Our lips provide competence to the oral cavity when we chew our food. They may also affect sounds and facilitate facial expression which help us communicate what we feel. Lips also have their own aesthetic value.
Earlier this year, the Kylie Jenner Lip Challenge went viral on the internet. People who took the challenge sucked the air out of a glass to create fuller lips that is said to be more attractive. Of course, everything did not go well for others because many attempts ended in painful bruisings and trips to hospitals.
Sucking glass cyclinders did not make Kylie's lips look plump - it was cosmetic enhancement that did it. In an interview with Cosmopolitan magazine, she admitted using a filler and advised others who want a similar look to try a filler that lasts about two to four months, in case they change their mind and want to give it up.
For dermatologists and Medspa owners who work with patients desiring for plump lips, giving advice to patients during patient consultation may boost patient satisfaction rate.
A study in Germany was conducted "to clarify what it is that makes lips attractive - and whether there are gender-related differences of an attractive lip and lower third of the face".
After patients' lip and chin regions were photographed and evaluated by voluntary judges through a Likert scaling system, the results showed that there were certain parameters of the lips that add attractivity of both male and female individuals. Further, gender-related differences were manifested in the form and shape of an attractive lower third of the face.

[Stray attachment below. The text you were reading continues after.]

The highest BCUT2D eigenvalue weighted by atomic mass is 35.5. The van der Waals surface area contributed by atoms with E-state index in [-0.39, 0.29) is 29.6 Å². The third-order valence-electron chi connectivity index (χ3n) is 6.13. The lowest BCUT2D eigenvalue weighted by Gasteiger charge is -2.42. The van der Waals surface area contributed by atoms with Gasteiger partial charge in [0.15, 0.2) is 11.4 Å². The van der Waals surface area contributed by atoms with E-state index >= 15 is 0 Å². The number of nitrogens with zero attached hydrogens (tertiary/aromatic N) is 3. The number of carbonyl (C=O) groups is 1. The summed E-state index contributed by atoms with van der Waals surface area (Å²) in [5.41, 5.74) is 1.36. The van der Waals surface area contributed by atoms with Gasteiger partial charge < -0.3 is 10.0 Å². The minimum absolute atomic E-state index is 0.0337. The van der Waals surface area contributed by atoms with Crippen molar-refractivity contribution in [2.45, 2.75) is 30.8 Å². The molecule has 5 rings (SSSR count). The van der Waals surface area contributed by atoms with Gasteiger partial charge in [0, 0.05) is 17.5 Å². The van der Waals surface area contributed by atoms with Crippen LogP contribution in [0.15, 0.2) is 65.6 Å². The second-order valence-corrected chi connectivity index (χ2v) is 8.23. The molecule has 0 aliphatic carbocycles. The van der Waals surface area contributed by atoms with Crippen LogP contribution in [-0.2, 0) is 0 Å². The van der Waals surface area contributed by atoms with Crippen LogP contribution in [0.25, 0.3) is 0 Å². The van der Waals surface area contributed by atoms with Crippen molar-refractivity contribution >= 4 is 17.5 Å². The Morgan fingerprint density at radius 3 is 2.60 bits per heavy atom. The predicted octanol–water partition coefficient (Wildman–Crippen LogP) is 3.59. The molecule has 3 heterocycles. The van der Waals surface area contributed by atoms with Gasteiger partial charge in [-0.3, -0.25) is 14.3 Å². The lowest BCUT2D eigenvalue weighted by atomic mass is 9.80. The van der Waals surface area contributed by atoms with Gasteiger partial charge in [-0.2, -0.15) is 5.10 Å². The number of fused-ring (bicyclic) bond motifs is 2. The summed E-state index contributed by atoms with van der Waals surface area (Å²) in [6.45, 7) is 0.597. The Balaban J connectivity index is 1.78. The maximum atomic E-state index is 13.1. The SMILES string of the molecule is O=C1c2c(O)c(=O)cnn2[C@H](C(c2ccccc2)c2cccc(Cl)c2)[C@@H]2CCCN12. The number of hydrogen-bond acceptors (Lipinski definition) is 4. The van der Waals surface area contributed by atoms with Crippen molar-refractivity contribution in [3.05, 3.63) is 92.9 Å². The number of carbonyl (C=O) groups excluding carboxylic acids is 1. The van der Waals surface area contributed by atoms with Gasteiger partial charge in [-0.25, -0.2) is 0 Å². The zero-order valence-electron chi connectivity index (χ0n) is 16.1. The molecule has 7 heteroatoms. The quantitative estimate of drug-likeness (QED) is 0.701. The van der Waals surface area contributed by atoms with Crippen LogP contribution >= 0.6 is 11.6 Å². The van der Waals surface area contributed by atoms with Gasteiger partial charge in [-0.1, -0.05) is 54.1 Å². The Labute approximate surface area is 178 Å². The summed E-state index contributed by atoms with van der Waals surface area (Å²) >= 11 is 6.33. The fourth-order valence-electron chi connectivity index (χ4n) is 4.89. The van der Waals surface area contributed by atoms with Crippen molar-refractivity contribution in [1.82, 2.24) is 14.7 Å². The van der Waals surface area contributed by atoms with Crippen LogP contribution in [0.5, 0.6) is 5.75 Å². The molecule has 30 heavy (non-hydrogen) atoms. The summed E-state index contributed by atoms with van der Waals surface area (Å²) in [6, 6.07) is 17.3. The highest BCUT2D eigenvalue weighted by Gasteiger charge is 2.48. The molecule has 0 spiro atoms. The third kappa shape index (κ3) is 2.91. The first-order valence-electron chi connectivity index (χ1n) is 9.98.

- There is a significant higher ratio of upper vermillion height/mouth-nose distance in frontal-view images of attractive compared to unattractive female (p < 0.001) and male (p < 0.05) perioral regions.
- Furthermore, the ratio of upper vermillion height/chin-nose distance was significantly higher in attractive than in unattractive female (p < 0.005) and male (p < 0.05) lip and chin regions.
- The nasolabial angle was significantly sharper in attractive compared to unattractive female perioral regions (p < 0.001).
- Attractive female lip and chin regions showed a wider mentolabial angle compared to unattractive female lip and chin regions (p < 0.05).
- Comparing men and women, we found that attractive female perioral regions showed a higher ratio of lower vermillion height/chin-mouth distance (p < 0.05) and lower vermillion height/chin-nose distance than attractive male perioral regions (p < 0.05).
Read more on: http://www.jprasurg.com/article/S1748-6815(15)00137-0/abstract